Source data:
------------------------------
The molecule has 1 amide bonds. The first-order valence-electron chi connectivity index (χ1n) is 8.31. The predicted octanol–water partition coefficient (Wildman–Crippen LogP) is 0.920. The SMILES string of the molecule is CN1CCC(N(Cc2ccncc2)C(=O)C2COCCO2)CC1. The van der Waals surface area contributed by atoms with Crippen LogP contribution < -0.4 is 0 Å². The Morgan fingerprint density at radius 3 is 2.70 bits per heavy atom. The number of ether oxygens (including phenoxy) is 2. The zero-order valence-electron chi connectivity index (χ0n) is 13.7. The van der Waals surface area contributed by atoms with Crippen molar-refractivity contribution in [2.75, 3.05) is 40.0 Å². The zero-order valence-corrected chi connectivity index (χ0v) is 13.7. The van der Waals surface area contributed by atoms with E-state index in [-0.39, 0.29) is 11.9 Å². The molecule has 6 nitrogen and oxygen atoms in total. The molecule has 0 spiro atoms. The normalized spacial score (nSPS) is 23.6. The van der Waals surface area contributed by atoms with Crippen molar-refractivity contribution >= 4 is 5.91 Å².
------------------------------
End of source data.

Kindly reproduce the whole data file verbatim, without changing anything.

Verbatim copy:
The molecule has 1 amide bonds. The first-order valence-electron chi connectivity index (χ1n) is 8.31. The predicted octanol–water partition coefficient (Wildman–Crippen LogP) is 0.920. The SMILES string of the molecule is CN1CCC(N(Cc2ccncc2)C(=O)C2COCCO2)CC1. The van der Waals surface area contributed by atoms with Crippen LogP contribution < -0.4 is 0 Å². The Morgan fingerprint density at radius 3 is 2.70 bits per heavy atom. The number of ether oxygens (including phenoxy) is 2. The zero-order valence-electron chi connectivity index (χ0n) is 13.7. The van der Waals surface area contributed by atoms with Crippen molar-refractivity contribution in [2.75, 3.05) is 40.0 Å². The zero-order valence-corrected chi connectivity index (χ0v) is 13.7. The van der Waals surface area contributed by atoms with E-state index in [-0.39, 0.29) is 11.9 Å². The molecule has 6 nitrogen and oxygen atoms in total. The molecule has 0 spiro atoms. The normalized spacial score (nSPS) is 23.6. The van der Waals surface area contributed by atoms with Crippen molar-refractivity contribution >= 4 is 5.91 Å².